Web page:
It’s that time of year when we are busy selecting craft demonstrators for the Lowell Folk Festival. Our theme is textile traditions and for the past several months I’ve been traveling to meet with people who are passionate about hand crafting textiles out of wool, cotton, and linen.
In Colonial New England, prior to the availability of manufactured goods, women were primarily responsible for the production of household textiles. Cloth was woven out of homespun cotton, wool, and flax; quilts were pieced together from worn out clothing and feed sacks. Women sewed the family’s clothing, hooked rugs, and knitted sweaters and mittens.
Of course, the late 19th century Industrial Revolution changed all this. As pictured above in Sally Palmer Field’s Mile of Mills wall hanging, Lowell is the birthplace of the American textile industry. Once fabrics were manufactured locally, they became more affordable. Today, the majority of textiles we use are commercially manufactured halfway round the world. Buying hand-crafted textiles has become something of a luxury. What began as basic survival skills — weaving, knitting, quilting, and rug making — has evolved largely into expressions of creative artistry. The craft artisan’s purpose/market has changed too – from domestic necessity to supplying craft fairs and galleries, and engaging tourists at living history museums.
This is especially true when it comes to the time-consuming, exacting production of bobbin lace. As Linda Lane, a master lace maker points out, “It can’t really be done on a commercial basis because one square inch of lace takes approximately an hour. Due to its complexity and the fineness of the lace, that can be days. So immediately, you price yourself out of a demand market.”
An accomplished weaver and spinner, Linda Lane learned to make lace by watching another lace maker for a number of years. Then, with the aid of a few formal lessons and some very good instructional books, she taught herself. Decades later, Linda is a treasure trove of lace making history, patterns, and techniques. A retired nurse, Linda is currently the resident lace maker at the Hooper-Hathaway House in Salem, Massachusetts and a member of the New England Lace Group.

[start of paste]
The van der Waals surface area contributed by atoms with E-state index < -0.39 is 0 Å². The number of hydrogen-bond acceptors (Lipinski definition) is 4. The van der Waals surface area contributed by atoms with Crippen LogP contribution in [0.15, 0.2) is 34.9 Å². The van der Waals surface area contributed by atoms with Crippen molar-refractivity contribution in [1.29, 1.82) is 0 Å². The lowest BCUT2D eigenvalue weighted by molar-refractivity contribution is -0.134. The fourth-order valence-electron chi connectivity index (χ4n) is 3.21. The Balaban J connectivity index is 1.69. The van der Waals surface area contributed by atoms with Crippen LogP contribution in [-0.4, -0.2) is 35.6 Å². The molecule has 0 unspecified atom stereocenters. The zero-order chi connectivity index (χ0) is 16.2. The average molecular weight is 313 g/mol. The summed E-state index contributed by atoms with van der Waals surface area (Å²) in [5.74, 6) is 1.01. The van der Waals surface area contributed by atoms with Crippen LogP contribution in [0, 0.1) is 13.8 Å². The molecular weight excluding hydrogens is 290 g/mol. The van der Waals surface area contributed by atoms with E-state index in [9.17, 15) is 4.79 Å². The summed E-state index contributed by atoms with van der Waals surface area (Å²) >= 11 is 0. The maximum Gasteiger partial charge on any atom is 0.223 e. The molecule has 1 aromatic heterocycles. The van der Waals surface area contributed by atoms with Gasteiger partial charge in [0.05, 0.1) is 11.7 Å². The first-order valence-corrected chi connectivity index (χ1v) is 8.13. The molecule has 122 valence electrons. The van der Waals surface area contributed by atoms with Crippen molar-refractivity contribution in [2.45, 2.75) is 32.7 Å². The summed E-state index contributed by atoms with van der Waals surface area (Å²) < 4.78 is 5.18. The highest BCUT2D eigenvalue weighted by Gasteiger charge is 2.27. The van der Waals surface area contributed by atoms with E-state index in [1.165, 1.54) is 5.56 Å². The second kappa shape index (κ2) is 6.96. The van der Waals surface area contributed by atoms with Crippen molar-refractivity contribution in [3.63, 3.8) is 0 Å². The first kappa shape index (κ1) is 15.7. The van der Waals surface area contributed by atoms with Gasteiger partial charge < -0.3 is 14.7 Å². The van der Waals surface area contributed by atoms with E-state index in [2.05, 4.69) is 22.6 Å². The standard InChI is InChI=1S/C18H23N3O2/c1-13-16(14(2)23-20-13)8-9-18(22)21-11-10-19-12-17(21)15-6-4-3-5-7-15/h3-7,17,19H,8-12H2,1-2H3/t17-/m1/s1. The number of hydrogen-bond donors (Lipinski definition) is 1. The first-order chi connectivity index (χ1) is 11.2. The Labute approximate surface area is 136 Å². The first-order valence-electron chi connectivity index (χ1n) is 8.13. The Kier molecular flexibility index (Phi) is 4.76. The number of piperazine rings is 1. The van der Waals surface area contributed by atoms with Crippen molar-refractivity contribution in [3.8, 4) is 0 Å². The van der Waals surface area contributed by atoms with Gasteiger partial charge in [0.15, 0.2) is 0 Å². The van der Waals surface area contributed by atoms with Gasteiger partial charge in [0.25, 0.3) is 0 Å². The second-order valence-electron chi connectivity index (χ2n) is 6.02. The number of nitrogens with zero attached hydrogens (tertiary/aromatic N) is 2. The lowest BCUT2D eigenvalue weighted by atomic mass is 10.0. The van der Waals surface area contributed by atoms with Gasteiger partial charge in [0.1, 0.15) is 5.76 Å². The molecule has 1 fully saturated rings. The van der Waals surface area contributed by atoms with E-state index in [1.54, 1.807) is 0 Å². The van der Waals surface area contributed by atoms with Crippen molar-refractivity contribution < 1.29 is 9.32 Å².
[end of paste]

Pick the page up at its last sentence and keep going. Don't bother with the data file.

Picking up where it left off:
Linda weaves using 20 to 40 English bobbins, plaiting and working the lace-making fibers, which can go from 36 twos to 200 twos. (Two is the ply – the higher the first figure, the finer the thread.) To make bobbin lace, one must have tremendous patience and keen eyesight. Just look at this example of lace in the making — its pattern comes from the edging found around a handkerchief once belonging to Christian the 4th, King of Denmark, circa 1644.
Notice the size of the metal pins in comparison to the lace to get a sense of scale. The pattern is called a pricking. “This is my sheet music . . . it tells me where to go, but not how to get there. The “how” to get there is up here,” Linda says, pointing to her head. “In lace, there is a whole world of technique in just getting around a corner.”
Although lace, being woven, is technically a textile, it is more truly an embellishment. Indeed, lacere, the Latin root of the word lace, is to entice or delight. Bobbin lace, the type that Linda Lane excels at, dates back to the 1450s. “Throughout history,” Linda explains, “lace follows the dictates of fashion very closely. It goes up and down. Only the well-to-do could afford it – royalty, the aristocracy, and the church.”
And what of lace, today, I ask. Linda responds,“It’s only purpose to exist is to be pure decadence, as it [was] in years past. It’s a socio-economic statement.”
Linda Lane will be demonstrating bobbin lace making at this summer’s Lowell Folk Festival, July 25-26, 2015.